QTE. We are trying to find common ground on a framework which will afford Ambassador Jarring an opportunity to renew discussions with the principal parties concerned. We are not trying to write a detailed blueprint because a number of critical elements of a permanent peace can only be agreed to and worked out by the parties themselves. In this connection, in our next meeting with the Soviets on Monday, [Page 100] May 12th,4 we intend to submit a proposal making clear the view which I expressed to the Foreign Minister during his Washington trip that in our judgment no final peace is possible unless the UAR commits itself to enter into direct negotiations at some stage with Israel.

QTE. We are probing the Soviets to see whether they are prepared to support an unequivocal commitment to a reciprocally binding peace through agreement between Israel and the UAR and are able to deliver the UAR on such a commitment. If they are not, it is important both to your interests and to our own for us to know this.

QTE. One final point: Israel and the US enjoy a special relationship. We cherish and attach great importance to this special relationship. We appreciate fully that the vital interests of Israel are involved. The reason we have made every effort to keep in step with Israel, to consult you all the way along, and to invite your specific comments on a day-by-day basis, is that we would like to move together towards a permanent peace in the area. We believe that the record of the last twenty years fully justifies greater faith in the constancy of our support for Israel’s vital interests than present GOI criticism of our policy indicates. END QUOTE.5

3. Ambassador may use his own discretion in fortifying the above with such arguments as he deems appropriate. He might also reiterate to Eban with reference to para. 1 of Eban’s message sent septel that there is no USG “paper.” Our hope is that the above interim reply will either deflect GOI from sending any high-level letter or at a minimum help moderate its contents.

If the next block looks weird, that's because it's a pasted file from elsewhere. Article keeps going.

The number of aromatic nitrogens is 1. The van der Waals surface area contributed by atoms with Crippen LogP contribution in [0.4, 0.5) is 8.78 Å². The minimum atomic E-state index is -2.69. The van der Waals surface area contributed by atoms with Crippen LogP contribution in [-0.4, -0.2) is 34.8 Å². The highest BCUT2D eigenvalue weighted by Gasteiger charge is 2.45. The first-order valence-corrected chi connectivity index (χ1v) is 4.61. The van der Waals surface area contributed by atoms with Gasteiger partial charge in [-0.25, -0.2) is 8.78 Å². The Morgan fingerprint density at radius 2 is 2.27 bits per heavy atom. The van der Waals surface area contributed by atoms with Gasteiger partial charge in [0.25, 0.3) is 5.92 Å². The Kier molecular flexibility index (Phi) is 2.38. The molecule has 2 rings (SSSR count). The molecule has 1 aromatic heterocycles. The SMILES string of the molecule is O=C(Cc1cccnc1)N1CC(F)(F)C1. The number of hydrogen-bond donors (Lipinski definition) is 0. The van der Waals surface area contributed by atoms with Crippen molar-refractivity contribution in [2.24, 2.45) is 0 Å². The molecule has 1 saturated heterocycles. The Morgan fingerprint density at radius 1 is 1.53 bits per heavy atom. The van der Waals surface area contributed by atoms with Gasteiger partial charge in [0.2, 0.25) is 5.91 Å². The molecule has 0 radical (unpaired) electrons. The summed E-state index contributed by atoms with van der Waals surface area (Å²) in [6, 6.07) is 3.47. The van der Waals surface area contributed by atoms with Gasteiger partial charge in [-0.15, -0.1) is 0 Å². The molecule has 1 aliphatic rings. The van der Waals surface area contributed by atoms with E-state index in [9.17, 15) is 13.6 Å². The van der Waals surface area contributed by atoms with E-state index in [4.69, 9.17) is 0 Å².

1. Source: National Archives, Nixon Presidential Materials, NSC Files, Box 653, Country Files, Middle East, Sisco Middle East Talks. Secret; Immediate; Nodis. Drafted by Sisco, cleared by De Palma and Walsh, and approved by Rogers (per Walsh).
  2. In telegram 1735 from Tel Aviv, May 9, the Embassy reported that Rabin had been instructed by his government to request that the Sisco-Dobrynin talks be interrupted to permit Israel time to prepare and send a letter to Nixon explaining its “negative views.” (Ibid., Box 649, Country Files, Middle East, Middle East Negotiations)
  3. In his message, Eban described Sisco’s initial formulations for a joint U.S.-Soviet document on the Arab-Israeli dispute as a “retreat by the United States from the principle of a binding reciprocal contractual agreement establishing peace.” He also protested that the formulations would “prejudice Israel’s vital interests” and argued that the United States should not formally present them to the Soviet Union. (Telegram 73744 to Tel Aviv, May 9; ibid., Box 653, Country Files, Middle East, Sisco Middle East Talks) Eban’s message was prompted by Sisco’s May 7 briefing of Yitzhak Rabin on his meetings with Dobrynin. (Telegram 71862 to Tel Aviv, May 8; ibid.)
  4. See Document 28.
  5. Barbour passed Rogers’s message to Eban during a meeting with him on May 10. (Telegram 1745 from Tel Aviv, May 10; National Archives, Nixon Presidential Materials, NSC Files, Box 604, Country Files, Middle East, Israel, Vol. I)